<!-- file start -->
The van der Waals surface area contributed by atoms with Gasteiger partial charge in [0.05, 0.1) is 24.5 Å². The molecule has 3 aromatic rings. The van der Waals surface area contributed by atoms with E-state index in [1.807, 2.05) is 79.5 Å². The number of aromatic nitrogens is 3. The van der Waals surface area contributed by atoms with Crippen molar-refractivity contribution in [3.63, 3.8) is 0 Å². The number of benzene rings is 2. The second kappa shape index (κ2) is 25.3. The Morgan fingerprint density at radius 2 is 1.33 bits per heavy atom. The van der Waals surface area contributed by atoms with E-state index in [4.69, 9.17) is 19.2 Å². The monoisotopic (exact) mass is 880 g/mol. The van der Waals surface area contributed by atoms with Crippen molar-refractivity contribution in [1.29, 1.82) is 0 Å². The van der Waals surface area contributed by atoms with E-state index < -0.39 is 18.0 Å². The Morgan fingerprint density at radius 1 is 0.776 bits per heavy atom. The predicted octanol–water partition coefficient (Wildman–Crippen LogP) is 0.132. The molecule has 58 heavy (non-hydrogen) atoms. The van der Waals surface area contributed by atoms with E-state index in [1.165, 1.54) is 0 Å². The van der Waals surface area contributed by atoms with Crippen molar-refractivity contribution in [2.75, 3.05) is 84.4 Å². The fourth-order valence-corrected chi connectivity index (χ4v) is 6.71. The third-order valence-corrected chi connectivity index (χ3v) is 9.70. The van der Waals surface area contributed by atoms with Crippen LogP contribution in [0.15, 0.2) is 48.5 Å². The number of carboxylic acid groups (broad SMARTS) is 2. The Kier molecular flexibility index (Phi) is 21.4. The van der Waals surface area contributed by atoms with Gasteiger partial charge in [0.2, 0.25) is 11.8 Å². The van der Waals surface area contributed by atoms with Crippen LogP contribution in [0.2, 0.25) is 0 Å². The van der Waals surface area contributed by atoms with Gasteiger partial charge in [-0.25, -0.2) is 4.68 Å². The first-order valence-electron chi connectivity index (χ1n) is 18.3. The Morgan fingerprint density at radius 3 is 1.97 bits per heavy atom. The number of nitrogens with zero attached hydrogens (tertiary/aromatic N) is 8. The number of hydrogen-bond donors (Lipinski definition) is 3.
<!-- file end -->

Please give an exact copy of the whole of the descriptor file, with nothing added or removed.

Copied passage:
The van der Waals surface area contributed by atoms with Gasteiger partial charge in [0.05, 0.1) is 24.5 Å². The molecule has 3 aromatic rings. The van der Waals surface area contributed by atoms with E-state index in [1.807, 2.05) is 79.5 Å². The number of aromatic nitrogens is 3. The van der Waals surface area contributed by atoms with Crippen molar-refractivity contribution in [3.63, 3.8) is 0 Å². The number of benzene rings is 2. The second kappa shape index (κ2) is 25.3. The Morgan fingerprint density at radius 2 is 1.33 bits per heavy atom. The van der Waals surface area contributed by atoms with E-state index in [4.69, 9.17) is 19.2 Å². The monoisotopic (exact) mass is 880 g/mol. The van der Waals surface area contributed by atoms with Crippen molar-refractivity contribution in [1.29, 1.82) is 0 Å². The van der Waals surface area contributed by atoms with E-state index < -0.39 is 18.0 Å². The Morgan fingerprint density at radius 1 is 0.776 bits per heavy atom. The predicted octanol–water partition coefficient (Wildman–Crippen LogP) is 0.132. The molecule has 58 heavy (non-hydrogen) atoms. The van der Waals surface area contributed by atoms with E-state index in [1.165, 1.54) is 0 Å². The van der Waals surface area contributed by atoms with Crippen molar-refractivity contribution in [2.75, 3.05) is 84.4 Å². The fourth-order valence-corrected chi connectivity index (χ4v) is 6.71. The third-order valence-corrected chi connectivity index (χ3v) is 9.70. The van der Waals surface area contributed by atoms with Crippen LogP contribution in [0.15, 0.2) is 48.5 Å². The number of carboxylic acid groups (broad SMARTS) is 2. The Kier molecular flexibility index (Phi) is 21.4. The van der Waals surface area contributed by atoms with Gasteiger partial charge in [0.2, 0.25) is 11.8 Å². The van der Waals surface area contributed by atoms with Crippen LogP contribution in [0.2, 0.25) is 0 Å². The van der Waals surface area contributed by atoms with Gasteiger partial charge in [-0.25, -0.2) is 4.68 Å². The first-order valence-electron chi connectivity index (χ1n) is 18.3. The Morgan fingerprint density at radius 3 is 1.97 bits per heavy atom. The number of nitrogens with zero attached hydrogens (tertiary/aromatic N) is 8. The number of hydrogen-bond donors (Lipinski definition) is 3.